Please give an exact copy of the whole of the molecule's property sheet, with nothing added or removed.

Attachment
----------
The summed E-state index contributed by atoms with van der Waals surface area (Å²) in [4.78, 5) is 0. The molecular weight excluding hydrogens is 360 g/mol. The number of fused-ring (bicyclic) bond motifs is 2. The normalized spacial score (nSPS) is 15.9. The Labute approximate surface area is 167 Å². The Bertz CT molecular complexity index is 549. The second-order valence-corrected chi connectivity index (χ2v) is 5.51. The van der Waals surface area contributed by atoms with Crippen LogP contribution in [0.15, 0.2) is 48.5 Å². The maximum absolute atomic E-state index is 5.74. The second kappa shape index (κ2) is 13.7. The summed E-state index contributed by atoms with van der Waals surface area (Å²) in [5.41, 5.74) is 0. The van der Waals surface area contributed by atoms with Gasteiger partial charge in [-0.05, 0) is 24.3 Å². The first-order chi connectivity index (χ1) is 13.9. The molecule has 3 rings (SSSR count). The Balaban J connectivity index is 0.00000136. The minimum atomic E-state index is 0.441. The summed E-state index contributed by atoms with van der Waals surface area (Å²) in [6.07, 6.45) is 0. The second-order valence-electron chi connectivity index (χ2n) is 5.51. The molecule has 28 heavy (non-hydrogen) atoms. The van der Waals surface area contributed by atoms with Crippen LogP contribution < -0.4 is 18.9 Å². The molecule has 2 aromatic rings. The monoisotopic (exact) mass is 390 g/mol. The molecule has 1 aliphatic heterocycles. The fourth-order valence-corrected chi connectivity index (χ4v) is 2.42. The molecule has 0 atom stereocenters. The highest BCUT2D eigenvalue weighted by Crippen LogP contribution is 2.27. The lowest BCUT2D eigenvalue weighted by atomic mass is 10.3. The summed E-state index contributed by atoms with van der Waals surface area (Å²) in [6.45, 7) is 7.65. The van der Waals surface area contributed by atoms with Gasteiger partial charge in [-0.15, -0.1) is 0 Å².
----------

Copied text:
The summed E-state index contributed by atoms with van der Waals surface area (Å²) in [4.78, 5) is 0. The molecular weight excluding hydrogens is 360 g/mol. The number of fused-ring (bicyclic) bond motifs is 2. The normalized spacial score (nSPS) is 15.9. The Labute approximate surface area is 167 Å². The Bertz CT molecular complexity index is 549. The second-order valence-corrected chi connectivity index (χ2v) is 5.51. The van der Waals surface area contributed by atoms with Crippen LogP contribution in [0.15, 0.2) is 48.5 Å². The maximum absolute atomic E-state index is 5.74. The second kappa shape index (κ2) is 13.7. The summed E-state index contributed by atoms with van der Waals surface area (Å²) in [5.41, 5.74) is 0. The van der Waals surface area contributed by atoms with Gasteiger partial charge in [-0.05, 0) is 24.3 Å². The first-order chi connectivity index (χ1) is 13.9. The molecule has 3 rings (SSSR count). The Balaban J connectivity index is 0.00000136. The minimum atomic E-state index is 0.441. The summed E-state index contributed by atoms with van der Waals surface area (Å²) in [6.07, 6.45) is 0. The second-order valence-electron chi connectivity index (χ2n) is 5.51. The molecule has 28 heavy (non-hydrogen) atoms. The van der Waals surface area contributed by atoms with Crippen LogP contribution < -0.4 is 18.9 Å². The molecule has 2 aromatic rings. The monoisotopic (exact) mass is 390 g/mol. The molecule has 1 aliphatic heterocycles. The fourth-order valence-corrected chi connectivity index (χ4v) is 2.42. The molecule has 0 atom stereocenters. The highest BCUT2D eigenvalue weighted by Crippen LogP contribution is 2.27. The lowest BCUT2D eigenvalue weighted by atomic mass is 10.3. The summed E-state index contributed by atoms with van der Waals surface area (Å²) in [6.45, 7) is 7.65. The van der Waals surface area contributed by atoms with Gasteiger partial charge in [-0.15, -0.1) is 0 Å².